Richard Allen is Sky Arts Landscape Artist of the Year 2016

Richard Allen is Sky Arts Landscape Artist of the Year 2016

Posted by Cass Art on 3rd Jun 2018

It’s official – Richard Allen has been crowned Sky Arts Landscape Artist of the Year 2016!

On the banks of Loch Ness at Urquhart Castle, the finalists battled it out one last time for their chance to be awarded the prestigious painting title and a commission from the National Trust.

Here at Cass Art, we would like to congratulate Richard on all his hard work and determination throughout the competition, with a year’s supply of art materials from us.

Richard studied fine art as an undergraduate at Central Saint Martins College in London, specialising in painting and has recently returned to his first love of oil painting for the Sky Arts Landscape Artist of the Year competition.

We caught up with Richard to congratulate him on his new title and find out more about his plans for the future…


Hi Richard! Congratulations on being crowned Sky Arts Landscape Artist of the Year 2016! You must be thrilled?

In common with the semi-final in Margate, I was a little sleep-deprived on the day of the final (the perils of sharing a hotel room with my snoring father and being full of nervous energy). I think feeling a bit frazzled heightened my focus and added to the slightly weird atmosphere- being absorbed in something but all the time being observed. 

The location- midges and mizzle apart- was sublime. Away from what the win means in terms of my professional profile, just getting that recognition from the judges for something which is a fairly solitary pursuit is very touching. Hearing my name announced was gratifying and humbling.

With Gregor Henderson reaching the final and Nernie Tassie winning last year’s competition - there must be a high concentration of pigment in the northern water! What do you think makes a Sky Arts winner?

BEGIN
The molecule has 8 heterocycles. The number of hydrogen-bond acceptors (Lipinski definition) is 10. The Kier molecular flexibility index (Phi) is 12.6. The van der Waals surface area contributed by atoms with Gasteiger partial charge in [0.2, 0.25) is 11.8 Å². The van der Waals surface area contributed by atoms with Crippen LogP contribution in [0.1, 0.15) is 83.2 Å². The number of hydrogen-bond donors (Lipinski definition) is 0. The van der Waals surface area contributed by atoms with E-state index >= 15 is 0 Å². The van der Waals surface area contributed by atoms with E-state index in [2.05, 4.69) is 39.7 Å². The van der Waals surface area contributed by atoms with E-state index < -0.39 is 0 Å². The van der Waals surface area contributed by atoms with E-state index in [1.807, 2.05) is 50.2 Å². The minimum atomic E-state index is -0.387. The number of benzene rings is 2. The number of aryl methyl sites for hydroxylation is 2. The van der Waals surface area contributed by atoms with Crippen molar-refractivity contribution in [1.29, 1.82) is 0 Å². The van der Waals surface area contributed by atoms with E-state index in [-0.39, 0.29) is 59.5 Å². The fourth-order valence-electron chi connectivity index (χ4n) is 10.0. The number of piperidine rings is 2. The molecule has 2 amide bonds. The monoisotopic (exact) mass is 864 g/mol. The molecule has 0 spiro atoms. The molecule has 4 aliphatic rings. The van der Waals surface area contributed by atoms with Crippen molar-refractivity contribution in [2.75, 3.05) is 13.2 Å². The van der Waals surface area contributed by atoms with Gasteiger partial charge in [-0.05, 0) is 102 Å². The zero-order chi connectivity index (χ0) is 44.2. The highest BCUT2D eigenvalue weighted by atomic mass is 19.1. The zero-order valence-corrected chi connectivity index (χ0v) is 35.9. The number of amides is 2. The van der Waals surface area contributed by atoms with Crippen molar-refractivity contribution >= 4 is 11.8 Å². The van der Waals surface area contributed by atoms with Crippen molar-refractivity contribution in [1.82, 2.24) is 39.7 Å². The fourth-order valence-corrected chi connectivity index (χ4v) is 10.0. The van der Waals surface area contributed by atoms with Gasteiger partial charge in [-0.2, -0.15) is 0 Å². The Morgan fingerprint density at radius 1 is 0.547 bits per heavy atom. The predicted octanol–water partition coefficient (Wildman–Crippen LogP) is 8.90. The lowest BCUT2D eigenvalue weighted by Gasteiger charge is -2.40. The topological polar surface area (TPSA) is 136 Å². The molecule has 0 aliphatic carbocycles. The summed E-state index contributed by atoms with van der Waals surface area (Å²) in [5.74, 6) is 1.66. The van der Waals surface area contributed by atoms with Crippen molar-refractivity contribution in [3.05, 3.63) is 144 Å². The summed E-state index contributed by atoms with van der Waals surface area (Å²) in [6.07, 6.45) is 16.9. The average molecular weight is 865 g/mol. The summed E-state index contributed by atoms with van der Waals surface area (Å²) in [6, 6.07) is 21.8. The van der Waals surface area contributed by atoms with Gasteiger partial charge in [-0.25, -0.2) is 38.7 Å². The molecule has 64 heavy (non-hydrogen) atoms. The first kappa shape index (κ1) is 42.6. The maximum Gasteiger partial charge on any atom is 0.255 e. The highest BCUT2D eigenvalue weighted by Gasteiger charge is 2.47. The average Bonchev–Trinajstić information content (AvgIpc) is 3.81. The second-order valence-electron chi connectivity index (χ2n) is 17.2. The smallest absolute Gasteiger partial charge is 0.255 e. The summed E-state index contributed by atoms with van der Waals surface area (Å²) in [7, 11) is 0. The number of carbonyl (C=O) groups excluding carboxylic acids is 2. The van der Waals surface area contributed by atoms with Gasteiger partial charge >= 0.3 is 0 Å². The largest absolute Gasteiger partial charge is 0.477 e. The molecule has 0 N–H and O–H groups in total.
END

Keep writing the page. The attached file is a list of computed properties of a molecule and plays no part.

I’m not sure I can claim any Caledonian connection - maybe deep within the family tree on the maternal side. A kilt shop in Inverness the night after the final was trying to convince me that there was a clan tartan I could legitimately buy.

Throughout the process, from heat to semi-final to final I’ve tried to stay focussed and to enjoy the unreality of the experience, all the stresses and attention. I do find painting to be completely absorbing although I’m sure that every entrant to Landscape and Portrait Artist of the Year feels similarly.

As for what makes a Sky Arts winner, I’m bound to say that I trust implicitly the judges’ critical faculties! From what I know of the judges I think that they look for technical accomplishment and an idiosyncratic point of view.

You’ve won a commission for the National Trust and a year’s supply of Art materials from Cass Art – what’s at the top of your materials list for undertaking this new challenge?

I'm hoping to splurge some of my generous Cass Art allowance on a few new Winsor & Newton and DaVinci brushes - maybe some black sable ones in particular. I am also planning to expand my easel range with possibly a Mabef sketch box easel and a Mabef studio easel. 

I’ve developed something of a penchant for some of Michael Harding’s lead based colours since treating myself to some Genuine Naples Yellow before the final.

Of course I will be looking to replenish my favourites, including some Cremnitz white as I’m running low, some new palettes and perhaps even some Schmincke Mussini colours.

Having sailed through your heat and the semi-final, what have you learned during your time painting on Sky Arts?

I’ve learned to believe in in my own technical abilities, and to be disciplined and methodical. I’ve also learned more about my painting process and art in general through demonstrating my practice and articulating it. 

What’s next for you after Sky Arts Landscape Artist of the Year 2016?

I have an exhibition planned for early in 2017. I am looking forward to showing my paintings in London and elsewhere and producing more work - embracing whatever opportunities may come my way.


Kim Whitby

How would you describe the experience at Sky Arts Landscape Artist of the Year?

It was such a fun experience taking part in the programme. Everyone is good company and there was a buzz of excitement on each filming day. The programme focusses so much on the authentic production of each artist, whether your work gets selected or noticed it is incredibly encouraging; as an artist you have little else with which to gauge your own artistic judgement against. It's always useful to get some constructive criticism and feedback about your work. It helps define the areas you wish to develop.